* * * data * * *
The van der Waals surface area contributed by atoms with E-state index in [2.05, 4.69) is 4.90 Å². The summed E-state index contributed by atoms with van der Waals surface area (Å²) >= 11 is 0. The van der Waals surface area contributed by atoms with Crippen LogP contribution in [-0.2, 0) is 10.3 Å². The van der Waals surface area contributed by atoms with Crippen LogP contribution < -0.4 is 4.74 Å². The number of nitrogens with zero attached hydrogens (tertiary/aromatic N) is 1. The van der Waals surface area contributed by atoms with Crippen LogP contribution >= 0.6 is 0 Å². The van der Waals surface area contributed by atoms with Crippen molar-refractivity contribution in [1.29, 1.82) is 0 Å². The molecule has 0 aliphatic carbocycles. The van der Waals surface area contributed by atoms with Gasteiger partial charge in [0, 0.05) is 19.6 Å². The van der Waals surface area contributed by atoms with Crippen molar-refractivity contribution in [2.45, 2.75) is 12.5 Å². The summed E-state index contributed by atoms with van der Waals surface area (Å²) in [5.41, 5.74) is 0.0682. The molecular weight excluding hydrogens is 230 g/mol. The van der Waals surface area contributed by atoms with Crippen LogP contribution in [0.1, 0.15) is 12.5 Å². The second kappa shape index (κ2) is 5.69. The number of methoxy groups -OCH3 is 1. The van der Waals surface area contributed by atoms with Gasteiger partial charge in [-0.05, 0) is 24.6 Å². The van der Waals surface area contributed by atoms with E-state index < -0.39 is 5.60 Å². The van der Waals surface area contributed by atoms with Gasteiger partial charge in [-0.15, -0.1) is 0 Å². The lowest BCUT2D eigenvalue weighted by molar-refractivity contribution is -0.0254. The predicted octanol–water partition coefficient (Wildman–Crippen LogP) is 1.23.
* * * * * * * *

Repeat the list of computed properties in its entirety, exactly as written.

The van der Waals surface area contributed by atoms with E-state index in [2.05, 4.69) is 4.90 Å². The summed E-state index contributed by atoms with van der Waals surface area (Å²) >= 11 is 0. The van der Waals surface area contributed by atoms with Crippen LogP contribution in [-0.2, 0) is 10.3 Å². The van der Waals surface area contributed by atoms with Crippen LogP contribution < -0.4 is 4.74 Å². The number of nitrogens with zero attached hydrogens (tertiary/aromatic N) is 1. The van der Waals surface area contributed by atoms with Crippen LogP contribution >= 0.6 is 0 Å². The van der Waals surface area contributed by atoms with Crippen molar-refractivity contribution in [1.29, 1.82) is 0 Å². The molecule has 0 aliphatic carbocycles. The van der Waals surface area contributed by atoms with Gasteiger partial charge in [0, 0.05) is 19.6 Å². The van der Waals surface area contributed by atoms with Crippen molar-refractivity contribution in [2.45, 2.75) is 12.5 Å². The summed E-state index contributed by atoms with van der Waals surface area (Å²) in [5.41, 5.74) is 0.0682. The molecular weight excluding hydrogens is 230 g/mol. The van der Waals surface area contributed by atoms with Crippen LogP contribution in [0.1, 0.15) is 12.5 Å². The second kappa shape index (κ2) is 5.69. The number of methoxy groups -OCH3 is 1. The van der Waals surface area contributed by atoms with Gasteiger partial charge in [-0.05, 0) is 24.6 Å². The van der Waals surface area contributed by atoms with E-state index < -0.39 is 5.60 Å². The van der Waals surface area contributed by atoms with Gasteiger partial charge in [-0.15, -0.1) is 0 Å². The lowest BCUT2D eigenvalue weighted by molar-refractivity contribution is -0.0254. The predicted octanol–water partition coefficient (Wildman–Crippen LogP) is 1.23.